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AMD's Radeon HD 2900 XT graphics processor

R600 revealed

THOSE OF US WHO ARE into graphics processors sure have it easy these days. We're addicted to advances in technology, and we seem to get a hit every couple of months or so in the form of a new spin of a GPU or graphics card. What's more, graphics chip companies AMD and Nvidia cook up an entirely new form of drug with startling frequency. Less than two years since the debut of the Radeon X1000 series, the former ATI is now ready to release its new generation of technology, the Radeon HD family. What's more, we've been complaining because the thing is actually late. Nvidia's competing GeForce 8-series technology hit the market last November, and GPU-watchers have been waiting impatiently for the battle to be joined.

Who could blame us, really, for being impatient? The GeForce 8800 is a stunning achievement, and we're eager to see whether AMD can match it. You'll have to forgive the most eager among us, the hollow-eyed Radeon fanboys inhabiting the depths of our forums, wandering aimlessly while carrying their near-empty bottles of X1000-series eye candy and stopping periodically to endure an episode of the shakes. We've all heard the stories about AMD's new GPU, code-named R600, and wondered what manner of chip it might be. We've heard whispers of jaw-dropping potential, but—especially as the delays piled up—doubts crept in, as well.

Happily, R600 is at last ready to roll. The Radeon HD 2900 XT graphics card should hit the shelves of online stores today, and we have spent the past couple of weeks dissecting it. Has AMD managed to deliver the goods? Keep reading for our in-depth review of the Radeon HD 2900 XT.

Into the R600
The R600 is easily the biggest technology leap from the Radeon folks since the release of the seminal R300 GPU in the Radeon 9700, and it's also the first Radeon since that represents a true break from R300 technology. That's due in part to the fact that R600 is designed to work in concert with Microsoft's DirectX 10 graphics programming interface, which modifies the traditional graphics pipeline to unlock more programmability and flexibility. As a state-of-the-art GPU, the R600 is also a tremendously powerful parallel computing engine. We're going to look at some aspects of R600 in some detail, but let's start with an overview of the entire chip, so we have a basis for the rest of our discussion.

A logical block diagram of the R600 GPU. Source: AMD.

The R600's most fundamental innovation is the introduction of a unified shader architecture that can process the three types of graphics programs—pixel shaders, vertex shaders, and geometry shaders—established by DX10's Shader Model 4.0 using a single type of processing unit. This arrangement allows for dynamic load balancing between these three thread types, making it possible for R600 to bring the majority of its processing power to bear on the most urgent computational need at hand during the rendering of a frame. In theory, a unified shader architecture can be vastly more efficient and effective than a GPU with fixed shader types, as all DX9-class (and prior) desktop GPUs were.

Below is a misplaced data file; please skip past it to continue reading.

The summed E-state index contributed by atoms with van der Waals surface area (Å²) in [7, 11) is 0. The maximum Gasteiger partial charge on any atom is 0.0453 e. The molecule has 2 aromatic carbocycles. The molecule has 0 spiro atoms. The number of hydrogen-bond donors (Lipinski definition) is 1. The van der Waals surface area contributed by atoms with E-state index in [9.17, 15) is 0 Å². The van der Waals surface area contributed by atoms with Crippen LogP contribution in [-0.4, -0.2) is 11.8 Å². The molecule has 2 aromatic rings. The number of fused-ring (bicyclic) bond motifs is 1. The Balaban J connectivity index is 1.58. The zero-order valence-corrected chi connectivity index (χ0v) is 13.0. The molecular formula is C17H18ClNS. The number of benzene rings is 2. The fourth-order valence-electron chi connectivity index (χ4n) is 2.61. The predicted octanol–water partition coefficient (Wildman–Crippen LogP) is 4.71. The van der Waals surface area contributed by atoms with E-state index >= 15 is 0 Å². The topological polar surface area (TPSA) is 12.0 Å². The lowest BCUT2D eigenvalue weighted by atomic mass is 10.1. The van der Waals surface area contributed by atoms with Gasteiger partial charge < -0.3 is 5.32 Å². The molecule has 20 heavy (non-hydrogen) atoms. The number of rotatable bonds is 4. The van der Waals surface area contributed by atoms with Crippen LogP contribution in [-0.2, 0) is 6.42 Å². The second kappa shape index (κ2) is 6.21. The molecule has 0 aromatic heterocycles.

A high-level diagram of the R600 architecture like the one above will no doubt invoke memories of ATI's first unified shader architecture, the Xenos GPU inside the Xbox 360. The basic arrangement of functional units looks very similar, but R600 is in fact a new and different design in key respects like shader architecture and thread dispatch. One might also wish to draw parallels to the unified shader architecture of Nvidia's G80 GPU, but the R600 arranges its execution resources quite differently from G80, as well. In its GeForce 8800 GTX incarnation, the G80 has 128 scalar stream processors running at 1.35GHz. The R600 is more parallel and runs at lower frequencies; AMD counts 320 stream processors running at 742MHz on the Radeon HD 2900 XT. That's not an inaccurate portrayal of the GPU's structure, but there's much more to it than that, as we'll discuss briefly.

First, though, let's have a look at the R600 chip itself, because, well, see for yourself.

Like the G80, it's frickin' huge. With the cooler removed, you can see it from space. AMD estimates the chip at 700 million transistors, and TSMC packs those transistors onto a die using an 80nm fab process. I measured the R600 at roughly 21 mm by 20 mm, which works out to 420 mm².

I'd like to give you a side-by-side comparison with the G80, but that chip is typically covered by a metal cap, making pictures and measurements difficult. (Yes, I probably should sacrifice a card for science, but I haven't done it yet.) Nvidia says the G80 has 680 million transistors, and it's produced on a larger 90nm fab process at TSMC. I've seen die size estimates for G80 that range from roughly 420 to 490 mm², although Nvidia won't confirm exact numbers. R600, however, doesn't have to rely on a separate chip to provide display logic, so it's almost certainly smaller overall.